The covert pandemic

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Trevor Noah's speech at the White House Correspondents' Dinner has gotten a lot of well-deserved praise. But what impressed me most about it was the quality of the "auto-generated" transcript associated with the YouTube version.

Assuming that "auto-generated" means "the output of automatic speech-to-text", the results are overall excellent — with a few odd glitches. For example, the transcript consistently renders "Covid" as "covert". The first one, at around 1:40 —

and uh covert risk aside can i just say
how happy i am that this event is
happening again for the first time in
three years

Then again at about 9:23 —

despite some hiccups president biden has
led the country through some really dark
times since he took office the covert
the war in ukraine the launch of cnn

(The odd line divisions are the YouTube transcript's choices, not mine…)

And for the third time, around 19:01 —

how about that fox primetime lineup huh
tucker carlson sean hannity laura ingram
their coverage of covert was really

The system's failure to recognize Covid is in striking contrast to its near-perfect rendition of the Fox lineup — it should be Laura Ingraham, not "Laura Ingram", but that's the kind of mistake I make all the time.

Still, some other celebrities' names get rougher treatment. For example, at about 2:32 —

yeah i might roast you gently you know
like a pair of testicles on a tucker
carson special but
i'm not i'm not doing this just for the
attention all right i'm a comedian not
kirsten cinema all right
and by the way give it up for kirsten
cinema whoever thought we'd see the day
in american politics when a senator
could be openly bisexual
but closeted republican huh
that's progress that's progress

For readers from Mars or the U.K., "Kirsten Cinema" should be Kyrsten Sinema.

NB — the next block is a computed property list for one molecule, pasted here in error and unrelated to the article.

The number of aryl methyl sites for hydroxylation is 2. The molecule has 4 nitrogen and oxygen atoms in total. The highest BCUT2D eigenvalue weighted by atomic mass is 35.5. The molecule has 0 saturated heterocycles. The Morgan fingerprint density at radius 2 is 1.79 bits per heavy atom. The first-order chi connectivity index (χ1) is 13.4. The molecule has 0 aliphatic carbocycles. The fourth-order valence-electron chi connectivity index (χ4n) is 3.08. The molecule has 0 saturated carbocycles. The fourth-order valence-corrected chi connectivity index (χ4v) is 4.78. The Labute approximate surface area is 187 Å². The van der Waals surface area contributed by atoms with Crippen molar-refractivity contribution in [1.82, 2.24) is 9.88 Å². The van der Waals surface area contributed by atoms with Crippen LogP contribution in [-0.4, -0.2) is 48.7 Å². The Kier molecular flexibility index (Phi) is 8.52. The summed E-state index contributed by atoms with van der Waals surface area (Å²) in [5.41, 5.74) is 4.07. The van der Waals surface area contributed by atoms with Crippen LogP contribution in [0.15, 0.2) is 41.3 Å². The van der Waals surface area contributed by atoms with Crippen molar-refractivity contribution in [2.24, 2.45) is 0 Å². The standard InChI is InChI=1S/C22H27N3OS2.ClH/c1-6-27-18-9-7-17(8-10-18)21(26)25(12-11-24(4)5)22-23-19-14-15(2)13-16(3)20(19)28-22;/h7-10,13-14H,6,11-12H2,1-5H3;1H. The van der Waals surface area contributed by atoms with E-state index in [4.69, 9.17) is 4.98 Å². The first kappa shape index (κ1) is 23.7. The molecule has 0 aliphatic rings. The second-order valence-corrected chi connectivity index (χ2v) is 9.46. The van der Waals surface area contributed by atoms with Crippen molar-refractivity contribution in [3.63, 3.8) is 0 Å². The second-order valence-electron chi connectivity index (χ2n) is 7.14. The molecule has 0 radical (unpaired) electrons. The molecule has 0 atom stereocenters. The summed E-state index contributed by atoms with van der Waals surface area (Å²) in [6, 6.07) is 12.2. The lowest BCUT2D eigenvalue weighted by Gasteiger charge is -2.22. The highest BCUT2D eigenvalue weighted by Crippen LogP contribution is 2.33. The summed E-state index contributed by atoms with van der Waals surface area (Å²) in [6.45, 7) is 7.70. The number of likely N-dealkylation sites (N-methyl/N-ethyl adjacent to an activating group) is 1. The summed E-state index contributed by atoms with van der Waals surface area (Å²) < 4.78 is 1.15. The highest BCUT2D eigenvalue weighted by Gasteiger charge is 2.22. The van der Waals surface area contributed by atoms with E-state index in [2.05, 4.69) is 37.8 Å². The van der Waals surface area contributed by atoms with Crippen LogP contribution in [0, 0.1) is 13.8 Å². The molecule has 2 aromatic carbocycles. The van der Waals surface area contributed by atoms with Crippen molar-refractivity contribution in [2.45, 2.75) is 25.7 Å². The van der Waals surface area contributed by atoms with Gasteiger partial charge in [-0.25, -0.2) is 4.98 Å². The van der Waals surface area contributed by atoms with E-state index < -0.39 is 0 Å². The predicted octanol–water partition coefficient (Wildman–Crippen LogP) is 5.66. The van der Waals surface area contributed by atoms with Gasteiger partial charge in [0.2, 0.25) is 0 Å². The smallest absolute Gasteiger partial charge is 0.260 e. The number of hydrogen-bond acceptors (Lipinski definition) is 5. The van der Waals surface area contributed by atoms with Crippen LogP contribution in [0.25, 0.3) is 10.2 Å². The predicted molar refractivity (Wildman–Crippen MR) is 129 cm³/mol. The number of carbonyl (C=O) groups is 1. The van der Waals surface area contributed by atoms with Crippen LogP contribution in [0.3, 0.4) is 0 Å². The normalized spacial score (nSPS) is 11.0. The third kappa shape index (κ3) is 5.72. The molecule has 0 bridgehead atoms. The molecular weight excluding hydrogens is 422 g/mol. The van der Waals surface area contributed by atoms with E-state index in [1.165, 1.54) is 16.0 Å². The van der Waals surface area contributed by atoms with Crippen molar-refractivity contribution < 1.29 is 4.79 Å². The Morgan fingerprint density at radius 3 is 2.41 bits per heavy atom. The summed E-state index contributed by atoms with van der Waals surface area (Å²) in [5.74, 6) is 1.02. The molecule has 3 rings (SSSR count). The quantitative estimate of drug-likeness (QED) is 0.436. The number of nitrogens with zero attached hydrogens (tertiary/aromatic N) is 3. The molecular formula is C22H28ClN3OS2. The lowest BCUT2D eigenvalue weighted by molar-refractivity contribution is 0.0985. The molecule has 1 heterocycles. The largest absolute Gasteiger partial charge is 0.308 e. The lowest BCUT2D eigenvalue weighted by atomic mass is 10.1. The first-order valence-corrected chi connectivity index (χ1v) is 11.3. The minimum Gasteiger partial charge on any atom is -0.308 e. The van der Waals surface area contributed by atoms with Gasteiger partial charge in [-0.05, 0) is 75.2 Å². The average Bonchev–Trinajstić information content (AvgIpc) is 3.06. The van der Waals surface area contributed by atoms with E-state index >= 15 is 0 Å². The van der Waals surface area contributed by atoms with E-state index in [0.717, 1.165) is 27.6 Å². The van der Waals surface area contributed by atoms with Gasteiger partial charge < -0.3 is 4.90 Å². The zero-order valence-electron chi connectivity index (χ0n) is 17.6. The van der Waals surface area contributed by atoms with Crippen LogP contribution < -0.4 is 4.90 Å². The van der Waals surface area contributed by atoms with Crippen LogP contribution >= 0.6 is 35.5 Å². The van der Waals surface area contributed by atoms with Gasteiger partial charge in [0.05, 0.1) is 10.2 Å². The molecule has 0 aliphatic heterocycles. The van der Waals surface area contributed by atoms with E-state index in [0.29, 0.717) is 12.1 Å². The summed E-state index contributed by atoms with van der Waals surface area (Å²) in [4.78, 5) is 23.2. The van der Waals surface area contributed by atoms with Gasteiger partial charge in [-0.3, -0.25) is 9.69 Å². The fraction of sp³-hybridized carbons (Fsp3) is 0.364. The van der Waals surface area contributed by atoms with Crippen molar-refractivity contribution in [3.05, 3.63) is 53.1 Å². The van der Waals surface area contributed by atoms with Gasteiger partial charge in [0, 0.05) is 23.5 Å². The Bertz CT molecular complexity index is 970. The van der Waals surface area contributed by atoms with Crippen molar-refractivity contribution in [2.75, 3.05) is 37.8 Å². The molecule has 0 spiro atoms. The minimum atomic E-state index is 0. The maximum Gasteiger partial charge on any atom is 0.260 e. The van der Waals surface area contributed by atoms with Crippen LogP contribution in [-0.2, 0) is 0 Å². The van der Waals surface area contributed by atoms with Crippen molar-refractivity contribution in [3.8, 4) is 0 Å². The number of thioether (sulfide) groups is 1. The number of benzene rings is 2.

Such readers may also have trouble with the subtitles' mis-recognitions of Madison Cawthorn and  Ron DeSantis.  At around 4:49 —

and i'll tell you somebody coming from
africa i mean
i've just got to say this is so exciting
you know to be at this swanky party full
of washington's most powerful people
you know it's not as exciting as madison
carthand made it sound but still very
very very sexy there's many big names
here tonight yeah one of my favorites
rhonda sanchez is here yeah yeah
oh man i'm actually surprised that he
found the time

And DeSantis gets transformed again, at around 5:53 — first as "rhonda sanchez" again, then as "de sanctus" —

you see what i like about rhonda sanchez
is like if trump was the original
terminator de sanctus is like the t1
thousand you know you're smarter than
him you're slicker than him you can walk
down ramps
yeah because you see no trump said he
won the election but everyone was just
able to look at the numbers and see that
he was wrong that's why ronda sanchez is
one step ahead first you ban the math
textbooks then nobody knows how to count
the votes boom my man

There are other omissions, substitutions, and insertions here and there. And the odd line divisions, combined with the lack of punctuation and capitalization, make the transcripts unnecessarily hard to read. But still, the quality is impressive.

(And some of the errors, like "Cinema" for "Sinema", are actually appropriate to the context…)



  1. Philip Taylor said,

    May 2, 2022 @ 7:32 am